A linear solution

# Longest positive subarray

Find the largest interval with positive sum

Given an array of $n$ non-all positive integer $a$, find the pair of indeces $(l, r) \in P$, where $P = \{(i, j) \mid 0 \leq i \leq j \le n, \sum\limits_{k = i}^{j} a[k] \geq 0 \}$ such that $r-l \geq i-j\ \forall (i, j) \in P$.

With a naive approach it’s possible to solve the problem with a complexity of $O(n^3)$. The following code is an example.

Using the same algorithm, but optimizing it with prefix sum, decreases the time complexity to $O(n^2)$.

However, there is a linear solution to the problem. To code this solution some auxiliary arrays would come in handy. The same $prefix\_sum$ array of before is used to compute the sum of a whole interval in constant time and the $best$ array is used to keep track of the biggest of those prefix sum from the end to the beginning (it’s actually the array of prefix maximums). Basically you want to know whether it’s worth to keep expanding the interval on the right or if you should discard some elements by trimming the interval on the left.

The following example should clarify the reasoning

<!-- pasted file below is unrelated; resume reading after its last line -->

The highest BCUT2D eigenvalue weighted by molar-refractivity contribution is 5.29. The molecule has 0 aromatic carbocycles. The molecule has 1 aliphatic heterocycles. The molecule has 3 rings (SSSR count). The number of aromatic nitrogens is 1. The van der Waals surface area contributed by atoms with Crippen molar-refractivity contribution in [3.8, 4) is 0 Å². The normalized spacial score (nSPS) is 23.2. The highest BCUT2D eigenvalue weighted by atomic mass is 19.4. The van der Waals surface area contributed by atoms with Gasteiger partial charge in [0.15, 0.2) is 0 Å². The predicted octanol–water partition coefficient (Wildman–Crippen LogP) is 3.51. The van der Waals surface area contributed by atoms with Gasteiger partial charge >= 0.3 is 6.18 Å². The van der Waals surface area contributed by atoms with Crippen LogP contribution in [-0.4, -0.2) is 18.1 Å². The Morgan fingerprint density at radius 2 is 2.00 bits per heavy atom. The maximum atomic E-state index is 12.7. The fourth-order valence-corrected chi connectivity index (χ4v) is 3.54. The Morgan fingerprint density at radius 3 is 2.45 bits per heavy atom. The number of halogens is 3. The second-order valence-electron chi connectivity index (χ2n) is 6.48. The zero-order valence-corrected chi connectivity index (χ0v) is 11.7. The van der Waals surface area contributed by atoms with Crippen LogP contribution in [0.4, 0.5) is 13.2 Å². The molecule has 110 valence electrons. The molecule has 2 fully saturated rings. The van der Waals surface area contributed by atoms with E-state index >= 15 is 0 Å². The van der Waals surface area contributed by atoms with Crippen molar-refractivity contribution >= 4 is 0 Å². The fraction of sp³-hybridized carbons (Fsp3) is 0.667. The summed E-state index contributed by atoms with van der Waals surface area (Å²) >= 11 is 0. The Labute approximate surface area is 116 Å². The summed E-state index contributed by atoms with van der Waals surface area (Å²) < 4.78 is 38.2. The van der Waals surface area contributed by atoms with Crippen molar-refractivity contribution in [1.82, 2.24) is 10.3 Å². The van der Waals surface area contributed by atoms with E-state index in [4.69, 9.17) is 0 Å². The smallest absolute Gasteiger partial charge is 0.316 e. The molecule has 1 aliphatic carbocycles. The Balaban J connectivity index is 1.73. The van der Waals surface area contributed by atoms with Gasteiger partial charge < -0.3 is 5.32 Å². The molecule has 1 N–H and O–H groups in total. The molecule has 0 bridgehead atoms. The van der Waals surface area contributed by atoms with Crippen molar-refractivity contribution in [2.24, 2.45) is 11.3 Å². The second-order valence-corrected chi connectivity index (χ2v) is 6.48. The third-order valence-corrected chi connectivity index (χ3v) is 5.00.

Given the array $a = [3, -5, 8, 6, -9, 5, -3, -4, 2, -7]$, $best$ became $[12, 12, 12, 12, 8, 8, 5, 3, 3, -4]$. Since the problem ask to maximize the length of the interval, it’s easy to understand that we would never consider the solution $(0, 2)$ since we can increase the interval to $(0, 3)$ and obtain a valid solution.

This last part of the code should be clear now. We compute the sum of the subarray $a[l, r]$ and if it’s positive try to expand the interval on the right, if it’s not just trim the interval from the left.

A small optimization that doesn’t change the asymptotic complexity but that can make the program run faster is the following: from the first example it’s possible to see that there are lot of duplicate elements in the array $best$ and for everyone of them the sum is computed with the same result. It’s enough to memorize only the unique values and make the index $r$ jump to those value.

Here the $best$ index has been replace by the $best\_index$ stack that hold the indices to those unique values.